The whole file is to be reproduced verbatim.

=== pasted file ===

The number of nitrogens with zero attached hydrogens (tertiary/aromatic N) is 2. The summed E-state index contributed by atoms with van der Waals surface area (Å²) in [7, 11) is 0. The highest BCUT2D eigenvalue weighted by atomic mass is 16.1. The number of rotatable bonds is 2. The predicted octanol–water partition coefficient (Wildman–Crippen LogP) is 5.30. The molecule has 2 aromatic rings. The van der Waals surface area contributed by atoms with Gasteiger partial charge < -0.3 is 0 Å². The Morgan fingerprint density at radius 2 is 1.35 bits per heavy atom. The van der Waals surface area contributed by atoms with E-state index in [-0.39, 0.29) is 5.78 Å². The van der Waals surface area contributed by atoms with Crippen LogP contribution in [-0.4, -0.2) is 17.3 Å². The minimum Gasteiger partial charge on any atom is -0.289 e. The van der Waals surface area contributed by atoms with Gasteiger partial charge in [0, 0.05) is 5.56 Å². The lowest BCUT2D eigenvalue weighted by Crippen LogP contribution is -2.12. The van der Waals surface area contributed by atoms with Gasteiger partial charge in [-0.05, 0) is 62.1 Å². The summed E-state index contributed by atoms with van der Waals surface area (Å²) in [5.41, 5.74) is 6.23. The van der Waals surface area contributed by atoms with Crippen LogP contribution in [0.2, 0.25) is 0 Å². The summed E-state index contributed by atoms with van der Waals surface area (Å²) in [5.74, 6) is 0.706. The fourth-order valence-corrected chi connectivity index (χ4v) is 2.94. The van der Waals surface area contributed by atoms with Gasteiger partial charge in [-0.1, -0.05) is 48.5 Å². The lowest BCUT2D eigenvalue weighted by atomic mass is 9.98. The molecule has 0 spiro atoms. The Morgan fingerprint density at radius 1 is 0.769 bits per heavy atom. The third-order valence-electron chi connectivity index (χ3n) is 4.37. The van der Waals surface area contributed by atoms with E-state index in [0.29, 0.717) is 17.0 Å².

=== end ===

The number of nitrogens with zero attached hydrogens (tertiary/aromatic N) is 2. The summed E-state index contributed by atoms with van der Waals surface area (Å²) in [7, 11) is 0. The highest BCUT2D eigenvalue weighted by atomic mass is 16.1. The number of rotatable bonds is 2. The predicted octanol–water partition coefficient (Wildman–Crippen LogP) is 5.30. The molecule has 2 aromatic rings. The van der Waals surface area contributed by atoms with Gasteiger partial charge < -0.3 is 0 Å². The Morgan fingerprint density at radius 2 is 1.35 bits per heavy atom. The van der Waals surface area contributed by atoms with E-state index in [-0.39, 0.29) is 5.78 Å². The van der Waals surface area contributed by atoms with Crippen LogP contribution in [-0.4, -0.2) is 17.3 Å². The minimum Gasteiger partial charge on any atom is -0.289 e. The van der Waals surface area contributed by atoms with Gasteiger partial charge in [0, 0.05) is 5.56 Å². The lowest BCUT2D eigenvalue weighted by Crippen LogP contribution is -2.12. The van der Waals surface area contributed by atoms with Gasteiger partial charge in [-0.05, 0) is 62.1 Å². The summed E-state index contributed by atoms with van der Waals surface area (Å²) in [5.41, 5.74) is 6.23. The van der Waals surface area contributed by atoms with Crippen LogP contribution in [0.2, 0.25) is 0 Å². The summed E-state index contributed by atoms with van der Waals surface area (Å²) in [5.74, 6) is 0.706. The fourth-order valence-corrected chi connectivity index (χ4v) is 2.94. The van der Waals surface area contributed by atoms with Gasteiger partial charge in [-0.1, -0.05) is 48.5 Å². The lowest BCUT2D eigenvalue weighted by atomic mass is 9.98. The molecule has 0 spiro atoms. The Morgan fingerprint density at radius 1 is 0.769 bits per heavy atom. The third-order valence-electron chi connectivity index (χ3n) is 4.37. The van der Waals surface area contributed by atoms with E-state index in [0.29, 0.717) is 17.0 Å².